The history of the Jim Beam family begins in 1740 when the Boehm family came to the 13 colonies, determined to live the colonial dream. 48 years later, they moved where Kentucky is now and changed their name to Beam. By the late 1700s, German, Scottish and Irish settlers were making rye whiskey in Western Pennsylvania. With government incentives to move west and grow corn, many moved to the Kentucky region. Among them was Jacob Beam who used his father’s whiskey recipe to distill corn into a new, sweeter kind of whiskey. And just like that, Jim Beam bourbon was born.
Normally, Jim Beam Bourbon isn’t a brand I buy because I view it more as bottom shelf whiskey. In my mind it has always been something that is used in a cocktail. However, this year I got a bottle of Double Oak as a Kris Kringle gift. Jim Beam Double Oak is first aged in a newly charred American White Oak barrels. After, Jim Beam Bourbon pours it into another freshly charred white oak barrel to mature for a second time. According to the company, the added interaction with the oak results in a liquid intense in flavor and smooth in taste.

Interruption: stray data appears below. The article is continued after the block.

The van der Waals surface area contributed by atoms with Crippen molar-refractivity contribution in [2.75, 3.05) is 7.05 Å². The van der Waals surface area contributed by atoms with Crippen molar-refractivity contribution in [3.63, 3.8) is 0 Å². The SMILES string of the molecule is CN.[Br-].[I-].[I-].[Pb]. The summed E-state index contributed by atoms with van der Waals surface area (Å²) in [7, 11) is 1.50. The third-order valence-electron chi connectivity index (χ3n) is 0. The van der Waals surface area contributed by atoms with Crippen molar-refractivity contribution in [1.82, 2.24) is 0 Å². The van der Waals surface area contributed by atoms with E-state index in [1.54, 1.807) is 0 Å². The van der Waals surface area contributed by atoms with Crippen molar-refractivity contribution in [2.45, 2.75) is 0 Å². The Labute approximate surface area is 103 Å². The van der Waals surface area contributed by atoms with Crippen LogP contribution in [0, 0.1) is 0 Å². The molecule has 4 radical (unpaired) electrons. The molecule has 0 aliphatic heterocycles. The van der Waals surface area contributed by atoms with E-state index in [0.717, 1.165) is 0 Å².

Bourbon Review: Jim Beam Double Oak
ABV: 43% (86 Proof)
Age: 4 Years Minimum
Mash Bill: 75% Corn, 13% Rye, 12% Barley
Distilled & Bottled By: James B. Beam Distilling
Location: Clermont, KY (USA)
The Nose: The aroma from the glass is rather sweet with notes of caramel, mocha and oak. It’s rather complex for Jim Beam and catches me off guard. Letting the glass sit for a bit sees an additional nose of licorice, cinnamon and nutmeg with a lingering apple component.
The Taste: Out initial sip of the Jim Bean Double Oak sees is front loaded with vanilla before revealing notes of an abundance of oak (it is double oak, after all) and some caraway seeds (think rye bread). Additional sips see the oak components become dominant on the palate but it also introduces nuances of cherry, marshmallow fluff and a tiny wisp of apricots.
Conclusion: The art of Double Oak is when a bourbon company takes a new virgin white oak barrel and ages their bourbon in it. Then, the company uses the resources to create a second virgin barrel and performs double aging. The result is the destruction of two barrels for the sake of one bourbon. After they are used they can no longer be used again for a bourbon. It’s not cost productive and it makes zero sense how the Double Oak is only $5.00 more than the regular release. Especially when other companies (Old Forester 1910, Woodford Double Oaked) see their double oak offerings priced considerably higher.
With that said the Jim Beam Double Oak is a lot better than I expected. It’s not going to win awards and it is probably best suited for a cocktail then neat or over ice. The price point makes it a decent entry for someone familiar with the regular Jim Beam who wants to see how Double Oak changes it up.
Price: $24.99 (750 ml in New Hampshire)